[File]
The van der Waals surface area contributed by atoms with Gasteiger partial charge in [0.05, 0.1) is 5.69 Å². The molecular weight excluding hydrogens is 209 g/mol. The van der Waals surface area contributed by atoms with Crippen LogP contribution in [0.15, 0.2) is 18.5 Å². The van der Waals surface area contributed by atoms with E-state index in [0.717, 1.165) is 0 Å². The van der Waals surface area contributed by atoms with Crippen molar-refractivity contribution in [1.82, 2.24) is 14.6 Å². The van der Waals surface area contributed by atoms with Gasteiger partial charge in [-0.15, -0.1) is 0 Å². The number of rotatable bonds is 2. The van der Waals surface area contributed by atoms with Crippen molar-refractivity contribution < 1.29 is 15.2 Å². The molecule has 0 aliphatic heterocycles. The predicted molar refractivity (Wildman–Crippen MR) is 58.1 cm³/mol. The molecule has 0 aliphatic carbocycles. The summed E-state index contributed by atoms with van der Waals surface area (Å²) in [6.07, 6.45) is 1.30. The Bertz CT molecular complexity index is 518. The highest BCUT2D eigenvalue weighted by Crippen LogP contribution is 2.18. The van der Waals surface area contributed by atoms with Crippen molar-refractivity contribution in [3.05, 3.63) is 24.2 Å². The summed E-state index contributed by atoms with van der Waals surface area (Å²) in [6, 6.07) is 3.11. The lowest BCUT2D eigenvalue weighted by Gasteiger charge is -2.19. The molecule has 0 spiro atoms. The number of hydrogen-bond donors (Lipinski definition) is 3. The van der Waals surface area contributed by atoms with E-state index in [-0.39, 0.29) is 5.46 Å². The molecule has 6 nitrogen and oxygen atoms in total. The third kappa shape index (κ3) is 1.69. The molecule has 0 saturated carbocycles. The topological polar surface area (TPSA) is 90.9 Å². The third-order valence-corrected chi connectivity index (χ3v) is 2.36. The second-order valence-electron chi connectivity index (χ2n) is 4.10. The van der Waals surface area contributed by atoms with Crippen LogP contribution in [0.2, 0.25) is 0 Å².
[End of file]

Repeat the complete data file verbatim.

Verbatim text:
The van der Waals surface area contributed by atoms with Gasteiger partial charge in [0.05, 0.1) is 5.69 Å². The molecular weight excluding hydrogens is 209 g/mol. The van der Waals surface area contributed by atoms with Crippen LogP contribution in [0.15, 0.2) is 18.5 Å². The van der Waals surface area contributed by atoms with E-state index in [0.717, 1.165) is 0 Å². The van der Waals surface area contributed by atoms with Crippen molar-refractivity contribution in [1.82, 2.24) is 14.6 Å². The van der Waals surface area contributed by atoms with Gasteiger partial charge in [-0.15, -0.1) is 0 Å². The number of rotatable bonds is 2. The van der Waals surface area contributed by atoms with Crippen molar-refractivity contribution < 1.29 is 15.2 Å². The molecule has 0 aliphatic heterocycles. The predicted molar refractivity (Wildman–Crippen MR) is 58.1 cm³/mol. The molecule has 0 aliphatic carbocycles. The summed E-state index contributed by atoms with van der Waals surface area (Å²) in [6.07, 6.45) is 1.30. The Bertz CT molecular complexity index is 518. The highest BCUT2D eigenvalue weighted by Crippen LogP contribution is 2.18. The van der Waals surface area contributed by atoms with Crippen molar-refractivity contribution in [3.05, 3.63) is 24.2 Å². The summed E-state index contributed by atoms with van der Waals surface area (Å²) in [6, 6.07) is 3.11. The lowest BCUT2D eigenvalue weighted by Gasteiger charge is -2.19. The molecule has 0 spiro atoms. The number of hydrogen-bond donors (Lipinski definition) is 3. The van der Waals surface area contributed by atoms with E-state index in [-0.39, 0.29) is 5.46 Å². The molecule has 6 nitrogen and oxygen atoms in total. The third kappa shape index (κ3) is 1.69. The molecule has 0 saturated carbocycles. The topological polar surface area (TPSA) is 90.9 Å². The third-order valence-corrected chi connectivity index (χ3v) is 2.36. The second-order valence-electron chi connectivity index (χ2n) is 4.10. The van der Waals surface area contributed by atoms with Crippen LogP contribution in [0.2, 0.25) is 0 Å².